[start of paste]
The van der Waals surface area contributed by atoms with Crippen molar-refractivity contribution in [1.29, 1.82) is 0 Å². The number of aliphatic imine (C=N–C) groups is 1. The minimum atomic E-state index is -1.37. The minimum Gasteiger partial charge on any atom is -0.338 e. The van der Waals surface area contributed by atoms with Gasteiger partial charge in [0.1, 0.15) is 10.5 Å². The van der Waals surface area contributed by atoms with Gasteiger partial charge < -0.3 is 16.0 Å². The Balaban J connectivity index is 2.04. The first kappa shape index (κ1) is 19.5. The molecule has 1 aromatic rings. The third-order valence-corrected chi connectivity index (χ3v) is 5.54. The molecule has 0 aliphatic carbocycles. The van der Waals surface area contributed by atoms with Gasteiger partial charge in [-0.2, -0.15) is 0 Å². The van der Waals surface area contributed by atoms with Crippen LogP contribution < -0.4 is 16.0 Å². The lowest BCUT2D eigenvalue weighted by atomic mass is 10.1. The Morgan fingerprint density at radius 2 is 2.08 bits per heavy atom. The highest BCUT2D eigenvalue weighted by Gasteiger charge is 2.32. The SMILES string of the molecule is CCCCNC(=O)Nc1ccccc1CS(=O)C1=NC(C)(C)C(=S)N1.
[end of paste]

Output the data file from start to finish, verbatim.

The van der Waals surface area contributed by atoms with Crippen molar-refractivity contribution in [1.29, 1.82) is 0 Å². The number of aliphatic imine (C=N–C) groups is 1. The minimum atomic E-state index is -1.37. The minimum Gasteiger partial charge on any atom is -0.338 e. The van der Waals surface area contributed by atoms with Gasteiger partial charge in [0.1, 0.15) is 10.5 Å². The van der Waals surface area contributed by atoms with Gasteiger partial charge < -0.3 is 16.0 Å². The Balaban J connectivity index is 2.04. The first kappa shape index (κ1) is 19.5. The molecule has 1 aromatic rings. The third-order valence-corrected chi connectivity index (χ3v) is 5.54. The molecule has 0 aliphatic carbocycles. The van der Waals surface area contributed by atoms with Gasteiger partial charge in [-0.2, -0.15) is 0 Å². The van der Waals surface area contributed by atoms with Crippen LogP contribution < -0.4 is 16.0 Å². The lowest BCUT2D eigenvalue weighted by atomic mass is 10.1. The Morgan fingerprint density at radius 2 is 2.08 bits per heavy atom. The highest BCUT2D eigenvalue weighted by Gasteiger charge is 2.32. The SMILES string of the molecule is CCCCNC(=O)Nc1ccccc1CS(=O)C1=NC(C)(C)C(=S)N1.